RAID could run as software on the server or be implemented on an array controller, the brain of the contemporary storage array. Today’s array controllers are typically PC or server motherboards running a commodity operating system such as Linux or Windows. They host the array’s RAID software as well as any value-add features, like thin provisioning, deduplication, mirroring, etc. that the vendor decides to place there and for which the consumer is willing to spend more money.

The array controller (there is usually only one controller, it is not typically redundant unless requested by the consumer) manages the network interface cards (NICs) or other interface adapters on the array that enable it to be connected can be made to external servers. On the “back end,” the motherboard/controller manages the host bus adapters (HBAs) that facilitate the direct attachment of potentially many trays or shelves of storage devices including disk drives, solid state drives, and other memory based storage. This back end interconnect also includes fans to cool drives and power supplies to energize the system and drives, and, of course, cabling. In the more fault tolerant versions of these arrays, vendors may sell redundant interconnect components.

It is noteworthy that there has been some experimentation over the years using multiple controllers to create storage clusters and to extend or distribute controller functionality across multiple nodes of storage. Typically, the vendor was seeking to make the controller redundant and to enable high availability. This approach is being visited again by some SDS and virtual SAN providers including Starwind Software.

Lastly, it is important to note that, in addition to the complex hardware — disk drives and RAID controllers — and in addition to the interconnect elements, contemporary storage operations are also the product of software. A veritable software stack, consisting of server-based hardware drivers, serial SCSI protocols, TCP/IP and other networking protocols, and other software elements shown in the diagram, work together to enable the reading and writing of data from business application software to connected storage. If any of these software components are incompatible or in disrepair, data on the storage array cannot be accessed.

Complexity exists in each of the three components of contemporary storage: the storage media, the controller and interconnect, and the software stack. Each component contributes to storage-related downtime in business organizations, as evidenced in analyses of the causes of storage outages in nearly 30,000 storage platforms conducted by researchers at the University of Chicago and elsewhere. A recent paper presented at USENIX showed the vulnerabilities of contemporary storage in terms of these component groups.

As depicted in the illustration above, the University of Chicago researchers found that most storage-related downtime across high end and mid-range storage systems was attributable to hard disk failures. Several research studies have found that hard disks fail far more frequently than previously thought and that RAID is becoming less capable as a means for protecting the data on sets of hard disks given that a second or third drive may fail while the first disk is being replaced and the RAID set is being rebuilt.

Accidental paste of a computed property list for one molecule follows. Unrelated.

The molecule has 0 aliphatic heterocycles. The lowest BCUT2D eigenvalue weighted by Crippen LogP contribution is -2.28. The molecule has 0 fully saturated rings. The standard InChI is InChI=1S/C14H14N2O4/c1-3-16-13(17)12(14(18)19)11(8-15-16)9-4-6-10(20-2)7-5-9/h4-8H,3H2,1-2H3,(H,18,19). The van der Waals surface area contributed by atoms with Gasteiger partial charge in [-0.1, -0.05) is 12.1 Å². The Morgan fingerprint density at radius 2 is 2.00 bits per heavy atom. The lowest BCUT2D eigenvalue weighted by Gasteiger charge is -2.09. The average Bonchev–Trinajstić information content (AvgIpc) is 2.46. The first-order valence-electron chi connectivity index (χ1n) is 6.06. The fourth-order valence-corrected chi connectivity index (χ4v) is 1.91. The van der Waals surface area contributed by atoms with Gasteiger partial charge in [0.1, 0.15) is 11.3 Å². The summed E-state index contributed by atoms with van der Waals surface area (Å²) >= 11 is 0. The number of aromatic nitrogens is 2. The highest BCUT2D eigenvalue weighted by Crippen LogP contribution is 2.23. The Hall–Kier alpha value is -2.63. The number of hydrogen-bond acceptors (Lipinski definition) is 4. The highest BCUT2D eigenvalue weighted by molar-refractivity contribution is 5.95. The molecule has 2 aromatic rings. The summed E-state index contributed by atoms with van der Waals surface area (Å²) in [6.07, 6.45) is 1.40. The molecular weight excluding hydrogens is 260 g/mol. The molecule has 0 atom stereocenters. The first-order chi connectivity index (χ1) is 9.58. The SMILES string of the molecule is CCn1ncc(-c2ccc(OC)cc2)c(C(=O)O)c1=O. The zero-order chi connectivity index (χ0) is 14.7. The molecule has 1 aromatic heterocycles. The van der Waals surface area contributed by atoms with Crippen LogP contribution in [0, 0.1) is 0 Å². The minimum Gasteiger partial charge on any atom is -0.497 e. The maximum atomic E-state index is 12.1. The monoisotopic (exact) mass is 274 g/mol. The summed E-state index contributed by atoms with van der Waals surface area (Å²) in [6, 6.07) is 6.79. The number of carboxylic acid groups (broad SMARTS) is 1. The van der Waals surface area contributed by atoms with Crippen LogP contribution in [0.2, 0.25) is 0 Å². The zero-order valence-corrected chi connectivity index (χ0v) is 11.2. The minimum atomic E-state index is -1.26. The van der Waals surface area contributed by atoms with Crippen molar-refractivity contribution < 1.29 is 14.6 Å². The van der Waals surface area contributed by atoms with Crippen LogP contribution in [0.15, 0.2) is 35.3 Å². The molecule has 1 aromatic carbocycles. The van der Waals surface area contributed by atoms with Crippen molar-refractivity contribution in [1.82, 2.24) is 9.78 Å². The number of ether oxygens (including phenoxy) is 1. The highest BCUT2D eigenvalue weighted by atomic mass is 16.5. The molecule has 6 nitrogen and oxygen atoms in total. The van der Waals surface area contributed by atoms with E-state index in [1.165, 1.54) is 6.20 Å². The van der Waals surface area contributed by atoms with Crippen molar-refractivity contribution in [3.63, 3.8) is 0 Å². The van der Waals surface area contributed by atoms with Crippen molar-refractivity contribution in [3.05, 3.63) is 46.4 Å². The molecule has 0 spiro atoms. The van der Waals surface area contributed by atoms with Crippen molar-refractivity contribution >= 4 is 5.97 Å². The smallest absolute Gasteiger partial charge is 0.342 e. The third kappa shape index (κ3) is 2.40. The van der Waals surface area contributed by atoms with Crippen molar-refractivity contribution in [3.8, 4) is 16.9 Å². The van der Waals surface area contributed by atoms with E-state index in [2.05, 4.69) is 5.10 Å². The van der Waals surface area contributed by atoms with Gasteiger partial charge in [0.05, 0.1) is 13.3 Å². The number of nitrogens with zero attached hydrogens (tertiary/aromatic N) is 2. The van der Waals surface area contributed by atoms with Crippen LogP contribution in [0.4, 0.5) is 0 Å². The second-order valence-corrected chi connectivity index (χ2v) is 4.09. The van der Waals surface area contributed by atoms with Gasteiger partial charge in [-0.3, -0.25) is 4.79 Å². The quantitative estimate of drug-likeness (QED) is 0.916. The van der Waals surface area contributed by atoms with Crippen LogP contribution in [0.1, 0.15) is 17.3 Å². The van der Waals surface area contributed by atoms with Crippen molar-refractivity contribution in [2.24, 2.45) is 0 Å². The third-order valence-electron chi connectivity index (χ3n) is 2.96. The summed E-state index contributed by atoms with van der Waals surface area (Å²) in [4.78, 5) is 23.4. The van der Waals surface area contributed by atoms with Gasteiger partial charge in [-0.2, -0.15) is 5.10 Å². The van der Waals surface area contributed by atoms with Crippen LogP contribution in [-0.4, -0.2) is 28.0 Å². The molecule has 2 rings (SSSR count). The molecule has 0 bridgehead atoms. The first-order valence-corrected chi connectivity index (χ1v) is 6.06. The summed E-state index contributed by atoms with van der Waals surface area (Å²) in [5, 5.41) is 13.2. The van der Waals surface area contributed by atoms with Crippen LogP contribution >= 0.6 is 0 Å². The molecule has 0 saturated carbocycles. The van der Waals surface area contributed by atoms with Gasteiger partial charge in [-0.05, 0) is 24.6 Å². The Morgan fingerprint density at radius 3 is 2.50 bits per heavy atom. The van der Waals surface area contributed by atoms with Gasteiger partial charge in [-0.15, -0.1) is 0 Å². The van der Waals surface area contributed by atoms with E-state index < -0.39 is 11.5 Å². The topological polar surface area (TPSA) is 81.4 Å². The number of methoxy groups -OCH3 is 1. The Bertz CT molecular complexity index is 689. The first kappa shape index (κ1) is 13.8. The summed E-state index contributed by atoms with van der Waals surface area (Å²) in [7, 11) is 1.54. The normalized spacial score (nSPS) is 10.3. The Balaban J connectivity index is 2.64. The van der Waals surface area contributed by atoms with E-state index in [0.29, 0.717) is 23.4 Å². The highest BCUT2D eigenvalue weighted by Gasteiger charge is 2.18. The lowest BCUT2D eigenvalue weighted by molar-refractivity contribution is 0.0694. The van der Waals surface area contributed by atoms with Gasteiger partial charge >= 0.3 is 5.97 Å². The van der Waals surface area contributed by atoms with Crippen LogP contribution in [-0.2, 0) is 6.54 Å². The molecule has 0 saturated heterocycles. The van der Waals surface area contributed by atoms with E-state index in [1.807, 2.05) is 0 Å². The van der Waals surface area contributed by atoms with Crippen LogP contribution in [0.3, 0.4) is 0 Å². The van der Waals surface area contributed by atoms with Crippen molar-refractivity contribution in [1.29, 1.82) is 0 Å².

In smaller systems, intended for small offices, disk failures were actually not the leading cause of storage-related downtime. Instead, storage downtime resulted more often from interconnect failures in small business arrays, mainly because these devices tend not to have the redundant components present in the more expensive systems aimed at enterprise and mid-range shops.

All systems, however, showed about 10% of their downtime due to protocol or software stack issues. An uptick in software-related outages was recorded with the advent and adoption of server virtualization, in large part resulting from arbitrary changes to SCSI commands made by server hypervisor vendors.

Based on studies like the above, the conclusion reached by many SDS vendors is that legacy storage arrays and interconnects have become so complex that they are more prone than ever before to operational failure resulting in downtime. The vulnerability of traditional storage has become a key talking point in the promotion of software-defined or virtual SAN storage technology. Since many firms can no longer sustain an operational interruption event, even of short duration, without causing irreparable harm to the business, the option of implementing virtual SANs, with their claims of high availability at an affordable cost, has garnered increased attention.

As suggested above, server virtualization itself has exacerbated existing problems in legacy storage, in part by imposing new traffic patterns and new I/O pressures onto the already complicated storage infrastructure. With the advent of server consolidation using server hypervisors, we started to see somewhat more powerful servers (running multicore processors and hypervisor software) being used to host multiple virtual machines. Today, the virtual machine to physical host ratio in highly virtualized environments is somewhere between 3:1 and 12:1, depending on the report one consults. This consolidation of workloads has led to a dramatic reshaping of I/O traffic across existing networks and fabrics that often reduces efficiency and throughput in the network and storage infrastructure.